“Twisting my memory, man” – music, memory and memoir
13th & 14th July 2018 – York St John University Campus
We are hosting an innovative two day event examining the ways that popular music is remembered and memorialised both as sonic experience and as cultural activity. Our event combines academic analysis and critical discussion with creative endeavour, performance and informal reminiscence.
If you are a music fan, a reader of music books, or someone that likes to share memories and discuss musical histories. then this event is for you. We welcome all visitors and look forward to meeting you for an exciting and friendly couple of days.
Contributions can incorporate anything from a traditional academic paper to a Q&A or creative text (or a combination of all of these). We are open to ideas!
Scholars in literature, creative writing, musicology and cultural history are collaborating in a growing interdisciplinary field. Research is developing new critical models and methodologies for analysis while practitioners are shaping performance and composition through knowing references to cultural memory.
We are looking for contributions from interested scholars, from those working in the music industry or from those who simply enjoy discussing their formative music histories. We are interested in diverse modes of discussion which can include original memoir, other written responses and/or performance alongside academic papers. We are particularly interested in contributions which address any of the diverse genres of the last fifty years.
Contributions can be emailed to us at the address below and should be no more than 300 words. We would welcome contributions on:
• Contemporary music memoirs
• Cultural memory and music
• Celebrity and stardom
• Alternative and underground communities
• Fanzines and fan culture
• Music documentary and film
• Music genres, sub-genres and scenes
• Music, memory and selfhood
• Songwriting and the creative process
We are looking for a range of innovative ideas so please get in touch with any other proposals or topics or creative responses.
If you have an experience you would like to contribute to the event further then email us with a brief outline of your idea. The following are suggestions but we are interested in a wide variety of ideas:
• Memories of specific gigs
• Experiences of working in the music industry
• Meeting a musical hero
• Forming a band
• Working in a record shop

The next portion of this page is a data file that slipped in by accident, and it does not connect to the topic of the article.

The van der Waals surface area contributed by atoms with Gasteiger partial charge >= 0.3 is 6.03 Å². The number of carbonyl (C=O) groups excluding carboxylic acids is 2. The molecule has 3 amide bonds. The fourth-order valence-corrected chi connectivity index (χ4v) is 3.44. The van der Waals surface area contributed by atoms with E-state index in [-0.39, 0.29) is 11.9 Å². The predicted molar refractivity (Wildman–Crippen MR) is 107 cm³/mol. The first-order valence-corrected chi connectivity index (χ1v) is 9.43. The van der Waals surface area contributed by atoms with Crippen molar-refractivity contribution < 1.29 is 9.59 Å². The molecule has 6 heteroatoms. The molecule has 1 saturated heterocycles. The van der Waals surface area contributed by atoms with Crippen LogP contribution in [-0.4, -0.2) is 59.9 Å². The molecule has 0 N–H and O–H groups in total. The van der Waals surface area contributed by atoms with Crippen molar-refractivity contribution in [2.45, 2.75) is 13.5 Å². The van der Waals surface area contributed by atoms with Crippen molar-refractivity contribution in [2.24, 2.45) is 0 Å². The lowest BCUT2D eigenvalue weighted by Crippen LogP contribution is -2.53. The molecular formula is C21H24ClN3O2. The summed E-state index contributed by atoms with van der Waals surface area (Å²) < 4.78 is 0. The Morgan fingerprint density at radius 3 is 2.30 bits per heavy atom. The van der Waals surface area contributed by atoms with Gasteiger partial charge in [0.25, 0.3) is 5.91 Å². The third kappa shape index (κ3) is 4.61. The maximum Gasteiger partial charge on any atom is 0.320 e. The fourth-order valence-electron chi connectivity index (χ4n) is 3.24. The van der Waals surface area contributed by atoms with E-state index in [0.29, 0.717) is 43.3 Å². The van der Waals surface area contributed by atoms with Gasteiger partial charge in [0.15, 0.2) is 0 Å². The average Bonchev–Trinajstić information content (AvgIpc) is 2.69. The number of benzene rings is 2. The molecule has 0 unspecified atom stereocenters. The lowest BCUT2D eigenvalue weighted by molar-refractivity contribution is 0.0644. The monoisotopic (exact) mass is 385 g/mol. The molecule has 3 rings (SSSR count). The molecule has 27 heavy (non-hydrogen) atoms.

• Working in a venue
• Collecting and memorabilia
• Festival experiences
• Record shops
• Touring experiences
• Songwriting and the creative process
Email us at: MusicMemoryMemoir@outlook.com
Follow us on Twitter @musicmemoirysju
On Friday we have Tom Hingley (author of Carpet Burns: Life with Inspiral Carpets) booked as our first keynote speaker. Tom was lead singer of Inspiral Carpets, one of the big three bands of the Manchester movement, along with The Stone Roses and Happy Mondays. Tom’s memoir details what it is like to be the centre of a musical movement and details the dynamics of the band. Tom will be discussing the process of writing Carpet Burns, his ongoing musical career and the relationship between music and writing. He will be giving a reading, performing a couple of songs and engaging in Q&A. We also have space in a local venue for some live music and DJs so that we can carry on the conversations and discussions into the evening.
Our Saturday keynote speaker is Lucy O’Brien. Music memoir is now less about flashy celebrity biogs and grand narratives, more about the ‘other stories’, the stories less covered. Women have traditionally been left out of the official rock canon, but now their memoirs are revitalising the genre. Frank, funny and inspiring, many women are reflecting on their life and musical creativity. Currently working on her own memoir about punk and feminism, Lucy talks about the female music memoir as an emerging form and a new direction for music writing.
The deadline for abstracts is: 6th June 2018
This event is hosted by The York Centre for Writing in the School of Humanities, Religion and Philosophy at York St John University.